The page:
So, one of BIG questions I had was, what is the best diet for people with Lupus? To say that there is no “one specific diet” for everyone suffering with Lupus is a fact. Everyone is different and what works for one might not work for another, and therefore I found that the two best ways to understand what food types aggravated my condition and inflammation, was to first start with a basic understanding of what type of food groups could aggravated me and what food groups didn’t, and then start an Elimination Diet. This gave me a greater understanding of how my individual body reacted to the various food groups
What are the most common Inflammatory Foods?
I started scouring the internet and found that the following seven food groups were indicated as the most common culprits for aggravating inflammation, which is one of the symptoms that most SLE Lupus sufferers experience.
Gluten is a protein found in grains, including wheat, barley and rye and does not provide essential nutrients. There is not much difference between bread and sugar, as far as your body is concerned. Gluten is common in foods such as bread, pasta, pizza, and cereal and these are members of refined carbohydrates which drives up the inflammation because the body processes them as sugar. Excluding gluten from your diet helps to eliminate the eating of these types of carbohydrates and helps to reduce inflammation attacks, as well as the symptoms. Many grocery stores and restaurants now offer gluten-free options. It is much easier to maintain a gluten-free diet today I eat gluten free pasta, pizza and sourdough or gluten free bread.
Sugar is very high in Purines, which causes your body to create more Uric Acid and causes more inflammation. I very seldom have the occasional pudding or sweet treat, because I know that my inflammation will be worse the next day if I do. I have found that eating a fresh fruit salad or diabetic sweet or dark choclate helps curb my craving for something sweet, and I don’t experience elevated levels of inflammation when I do eat these.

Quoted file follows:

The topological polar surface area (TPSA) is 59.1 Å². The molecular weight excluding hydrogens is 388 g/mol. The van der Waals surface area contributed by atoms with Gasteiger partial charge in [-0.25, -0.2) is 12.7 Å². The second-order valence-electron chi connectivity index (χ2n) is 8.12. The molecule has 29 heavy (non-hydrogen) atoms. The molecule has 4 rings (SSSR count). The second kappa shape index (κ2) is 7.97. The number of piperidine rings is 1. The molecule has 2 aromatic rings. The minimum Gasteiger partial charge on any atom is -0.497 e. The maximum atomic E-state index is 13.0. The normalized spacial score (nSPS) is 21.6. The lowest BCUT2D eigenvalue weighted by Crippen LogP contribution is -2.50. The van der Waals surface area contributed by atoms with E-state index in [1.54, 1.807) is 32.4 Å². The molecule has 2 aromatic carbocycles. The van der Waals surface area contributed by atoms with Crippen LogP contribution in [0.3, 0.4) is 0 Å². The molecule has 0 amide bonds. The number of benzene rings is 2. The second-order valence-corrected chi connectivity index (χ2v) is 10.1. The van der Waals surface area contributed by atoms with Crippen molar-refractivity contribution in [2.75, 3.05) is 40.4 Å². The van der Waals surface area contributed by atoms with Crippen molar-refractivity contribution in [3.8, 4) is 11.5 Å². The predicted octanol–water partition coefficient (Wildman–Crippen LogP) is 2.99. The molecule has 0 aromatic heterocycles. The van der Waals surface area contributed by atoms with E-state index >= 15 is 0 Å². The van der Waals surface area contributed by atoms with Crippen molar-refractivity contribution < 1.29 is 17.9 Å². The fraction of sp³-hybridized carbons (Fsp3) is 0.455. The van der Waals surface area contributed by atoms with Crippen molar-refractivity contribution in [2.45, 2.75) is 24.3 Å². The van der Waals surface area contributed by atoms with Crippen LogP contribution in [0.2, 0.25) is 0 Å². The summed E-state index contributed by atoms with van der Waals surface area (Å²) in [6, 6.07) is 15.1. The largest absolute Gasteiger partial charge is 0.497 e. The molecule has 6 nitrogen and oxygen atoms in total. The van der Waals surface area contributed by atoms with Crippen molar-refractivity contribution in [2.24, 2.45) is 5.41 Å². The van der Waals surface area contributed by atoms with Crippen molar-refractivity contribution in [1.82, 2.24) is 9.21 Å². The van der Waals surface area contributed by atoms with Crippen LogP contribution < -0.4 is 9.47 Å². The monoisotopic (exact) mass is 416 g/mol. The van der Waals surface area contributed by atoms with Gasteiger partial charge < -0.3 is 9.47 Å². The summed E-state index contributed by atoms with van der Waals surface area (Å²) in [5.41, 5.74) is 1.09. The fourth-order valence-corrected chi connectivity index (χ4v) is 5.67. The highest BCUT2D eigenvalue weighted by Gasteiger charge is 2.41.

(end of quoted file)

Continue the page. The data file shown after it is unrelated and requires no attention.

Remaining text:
3. Artificial Trans-Fats
Trans fats are a form of unsaturated fat associated with various negative health effects. Trans fats raise your bad cholesterol (LDL) levels and lower good cholesterol (HDL) levels. Artificial trans-fat are created during hydrogenation, which converts liquid vegetable oils into semisolid partially hydrogenated oil. If you see hydrogenated oils or partially hydrogenated oils in the ingredient list of any product, then the food contains trans-fat. Trans fat can also occur naturally in meat and dairy.
Foods With Trans Fat
- Fried Foods
Fried foods — like french fries, mozzarella sticks, and fish sticks — may have trans-fat, depending on what type of oil they have been cooked in.
Margarine is sometimes marketed as a healthier alternative to butter, but some kinds of margarine actually contain up to two grams of trans fat per tablespoon. However, there are more options on the market that use natural alternatives to make the product trans-fat-free.
- Non-Dairy Coffee Creamer
It’s possible that your daily dose of caffiene has also been giving you a daily dose of trans fats. Some non-dairy coffee creamers use oils that contain trans fats. Make sure to look at the list of ingredients to find out what type of oil it contains.
- Meat & Dairy
Trans-fat occurs naturally in meat and dairy products. However, scientists need to do more research on these naturally occurring trans fats enough to know if they’re as harmful as artificial ones. It is still a good idea to cut down on the possible intake by eating lean meats and low-fat dairy products.
- Baked Goods Such as cookies, pastries, and crackers
4. Refined Carbohydrates
Refined carbohydrates may cause inflammation in your body as it’s similar to eating sugar because nothing slows their breakdown. They go into your bloodstream quickly and spike your blood sugar, and elevated blood sugar creates an inflammatory response. I found that excluding refined carbohydrates from my diet has helped reduce inflammation in my body.
Alcohol is high in sugar and therefore in Purine. It can not only cause inflammation, but it can also impair your body’s ability to regulate that inflammation. This inflammation can further damage your body’s organs. It’s a vicious cycle that can affect your long-term health. I only have an occasional glass of wine if I go out for dinner, and that is at most once a month, and even then, I sometimes don’t want wine, as I know tomorrow I will be sore from the inflammation. So, it is an exceedingly rare occurrence. The best way to stop alcohol induced inflammation is to stop drinking alcohol all together.